My parents were visiting from India and my mother who is very keen on learning new things on the internet wanted to access her bank account online. Having heard about WannaCry Ransomware in the news in India she wanted to know if it safe for her to access her bank account online. I asked her how does she know that she is going to know that she is visiting the real site? She simply said I see a ‘lock’ in the browser. I have happy and terrified at the same moment. Happy because she knew basics about SSL and TLS and terrified because we all in security community have teaching that https protects against everything.
How an attacker can obtain legitimate SSL certificate for any domain
Thanks to free SSL services anyone can get a certificate with no verification.
Getting SSL Certificate for Gmail homograph domain gmạil.com
We went about just doing that. We used LetEncrypt for our example. It took less than 5 minutes from buying to domain to getting an SSL certificate on Ubuntu 16.04. See steps below:
wget https://dl.eff.org/certbot-auto chmod a+x ./certbot-auto ./certbot-auto certonly –standalone -d xn--gmil-6q5a.com
Then tested quality of certificate from SSLLabs at Qualys and it got a nice B Rating
Finally you can see that we were successfully able to register Gmail the gmạil.com homograph domain. You can check it out in your browser.
We tested with Firefox, Chrome, Safari, IE and Microsoft Edge (latest versions of each). To our surprise IE was the only browser that expand domain gmạil.com to its punnycode ‘xn--gmil-6q5a.com’.
Trends on phishing attacks that use SSL
At Bolster, we are seeing a consistent rise in phishing attacks over https. Our latest figures show nearly 10% of all real-world phishing urls were hosted on https with legitimate SSL certificate. In the month of July 2017, we saw a massive surge in phishing sites on https. This is a worrisome trend because we know users are more likely to click on a phishing url if it is hosted on https.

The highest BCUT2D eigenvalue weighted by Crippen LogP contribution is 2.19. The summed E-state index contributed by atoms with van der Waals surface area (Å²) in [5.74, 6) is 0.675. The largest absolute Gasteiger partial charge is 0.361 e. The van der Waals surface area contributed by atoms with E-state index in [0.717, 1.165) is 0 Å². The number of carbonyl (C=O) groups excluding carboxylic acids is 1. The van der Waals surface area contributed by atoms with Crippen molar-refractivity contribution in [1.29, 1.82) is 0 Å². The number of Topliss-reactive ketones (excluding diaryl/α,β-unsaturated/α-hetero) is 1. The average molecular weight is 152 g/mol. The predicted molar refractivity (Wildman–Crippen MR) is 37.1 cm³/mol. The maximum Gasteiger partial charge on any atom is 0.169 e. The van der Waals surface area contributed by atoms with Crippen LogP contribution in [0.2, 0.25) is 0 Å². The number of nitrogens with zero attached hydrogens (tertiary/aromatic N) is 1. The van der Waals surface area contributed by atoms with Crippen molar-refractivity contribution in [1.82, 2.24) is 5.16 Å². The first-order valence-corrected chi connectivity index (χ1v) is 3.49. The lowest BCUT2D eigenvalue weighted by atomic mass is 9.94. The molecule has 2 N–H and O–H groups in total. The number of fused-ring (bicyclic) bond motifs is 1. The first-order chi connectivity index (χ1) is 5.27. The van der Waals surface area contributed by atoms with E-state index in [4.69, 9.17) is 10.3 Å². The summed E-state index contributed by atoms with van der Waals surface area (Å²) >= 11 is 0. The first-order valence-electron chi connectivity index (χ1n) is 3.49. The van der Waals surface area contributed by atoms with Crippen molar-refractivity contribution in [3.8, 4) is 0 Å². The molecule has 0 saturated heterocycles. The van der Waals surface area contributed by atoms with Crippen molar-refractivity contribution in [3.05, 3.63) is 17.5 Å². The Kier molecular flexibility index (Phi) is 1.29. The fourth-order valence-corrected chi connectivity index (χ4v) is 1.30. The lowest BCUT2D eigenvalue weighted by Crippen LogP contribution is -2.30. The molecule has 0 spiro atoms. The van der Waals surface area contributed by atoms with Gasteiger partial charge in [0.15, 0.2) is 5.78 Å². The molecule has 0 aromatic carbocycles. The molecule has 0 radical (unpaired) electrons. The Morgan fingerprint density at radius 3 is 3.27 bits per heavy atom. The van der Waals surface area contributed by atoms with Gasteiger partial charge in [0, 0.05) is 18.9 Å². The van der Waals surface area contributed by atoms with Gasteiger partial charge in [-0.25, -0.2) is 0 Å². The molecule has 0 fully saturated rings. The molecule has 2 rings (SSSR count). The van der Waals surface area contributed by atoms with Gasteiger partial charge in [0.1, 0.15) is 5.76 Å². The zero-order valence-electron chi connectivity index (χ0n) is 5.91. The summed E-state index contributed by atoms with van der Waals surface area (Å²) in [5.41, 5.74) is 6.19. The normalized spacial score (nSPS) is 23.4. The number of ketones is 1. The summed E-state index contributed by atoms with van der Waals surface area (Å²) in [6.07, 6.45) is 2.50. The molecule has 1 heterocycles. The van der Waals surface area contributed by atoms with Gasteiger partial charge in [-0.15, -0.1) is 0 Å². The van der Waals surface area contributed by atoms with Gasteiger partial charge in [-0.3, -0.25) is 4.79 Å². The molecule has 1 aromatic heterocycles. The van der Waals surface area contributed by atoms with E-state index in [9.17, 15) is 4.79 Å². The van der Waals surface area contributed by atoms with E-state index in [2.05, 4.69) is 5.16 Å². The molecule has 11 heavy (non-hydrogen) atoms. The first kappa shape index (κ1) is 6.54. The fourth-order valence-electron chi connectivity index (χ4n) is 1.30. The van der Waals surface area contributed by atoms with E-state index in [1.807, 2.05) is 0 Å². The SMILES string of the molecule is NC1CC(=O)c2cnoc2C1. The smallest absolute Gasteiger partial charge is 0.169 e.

Ways to identify these scams
Ways to identify these scams and protect yourself. As a security community, we should stop telling people that just because they see “https” or “lock” in the browser it is ok to trust the website. We need to educate them more. Here are the few steps one can take if they want to be sure that they are visiting trusted website.
- Do a domain lookup and see who is the registrar of the domain. Is there a real phone number and address? You can use whois lookup tool like the one provided by DomainTools, to determine if domain is owned actually by the company and not by an imposter. You can clearly see contact information for our site ‘gmạil.com” is not that of Google.
- If url looks suspicious to you then you can use either Phishtank or CheckPhish to determine whether site is phishing or not.
- Check who has issued the certificate? Is it a trusted authority?
- Check who the certificate was issued to. It should have the details of the organization you were expecting for the domain.
- Phishtank – a database of phishing urls
- CheckPhish – an AI based tool to detect phishing in real time
- Dnstwist – Domain homograph generator
This is more technical version of the post on info-sec magazine
*** This is a Security Bloggers Network syndicated blog from Bolster Blog authored by Shashi Prakash. Read the original post at: https://bolster.ai/blog/myth-busted-https-protects-against-phishing-attacks/